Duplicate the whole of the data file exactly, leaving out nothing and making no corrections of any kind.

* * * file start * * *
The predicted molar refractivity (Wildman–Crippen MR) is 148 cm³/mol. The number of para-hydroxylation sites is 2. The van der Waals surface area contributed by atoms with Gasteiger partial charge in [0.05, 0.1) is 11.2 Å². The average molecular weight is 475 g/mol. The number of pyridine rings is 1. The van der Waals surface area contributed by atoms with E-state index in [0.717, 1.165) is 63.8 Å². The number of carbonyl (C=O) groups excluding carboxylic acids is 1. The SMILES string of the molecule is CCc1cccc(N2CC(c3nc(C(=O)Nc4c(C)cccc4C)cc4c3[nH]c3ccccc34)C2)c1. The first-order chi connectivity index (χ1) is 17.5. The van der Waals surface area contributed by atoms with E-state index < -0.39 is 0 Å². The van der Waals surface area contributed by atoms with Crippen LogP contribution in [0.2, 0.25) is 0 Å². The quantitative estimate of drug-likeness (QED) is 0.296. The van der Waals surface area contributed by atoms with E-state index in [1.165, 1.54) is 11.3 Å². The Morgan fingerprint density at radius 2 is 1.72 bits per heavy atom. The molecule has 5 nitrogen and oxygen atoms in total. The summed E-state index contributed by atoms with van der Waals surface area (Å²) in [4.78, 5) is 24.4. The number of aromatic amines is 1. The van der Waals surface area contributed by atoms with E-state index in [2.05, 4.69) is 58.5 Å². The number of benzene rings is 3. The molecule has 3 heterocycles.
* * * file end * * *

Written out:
The predicted molar refractivity (Wildman–Crippen MR) is 148 cm³/mol. The number of para-hydroxylation sites is 2. The van der Waals surface area contributed by atoms with Gasteiger partial charge in [0.05, 0.1) is 11.2 Å². The average molecular weight is 475 g/mol. The number of pyridine rings is 1. The van der Waals surface area contributed by atoms with E-state index in [0.717, 1.165) is 63.8 Å². The number of carbonyl (C=O) groups excluding carboxylic acids is 1. The SMILES string of the molecule is CCc1cccc(N2CC(c3nc(C(=O)Nc4c(C)cccc4C)cc4c3[nH]c3ccccc34)C2)c1. The first-order chi connectivity index (χ1) is 17.5. The van der Waals surface area contributed by atoms with E-state index < -0.39 is 0 Å². The van der Waals surface area contributed by atoms with Crippen LogP contribution in [0.2, 0.25) is 0 Å². The quantitative estimate of drug-likeness (QED) is 0.296. The van der Waals surface area contributed by atoms with E-state index in [1.165, 1.54) is 11.3 Å². The Morgan fingerprint density at radius 2 is 1.72 bits per heavy atom. The molecule has 5 nitrogen and oxygen atoms in total. The summed E-state index contributed by atoms with van der Waals surface area (Å²) in [4.78, 5) is 24.4. The number of aromatic amines is 1. The van der Waals surface area contributed by atoms with E-state index in [2.05, 4.69) is 58.5 Å². The number of benzene rings is 3. The molecule has 3 heterocycles.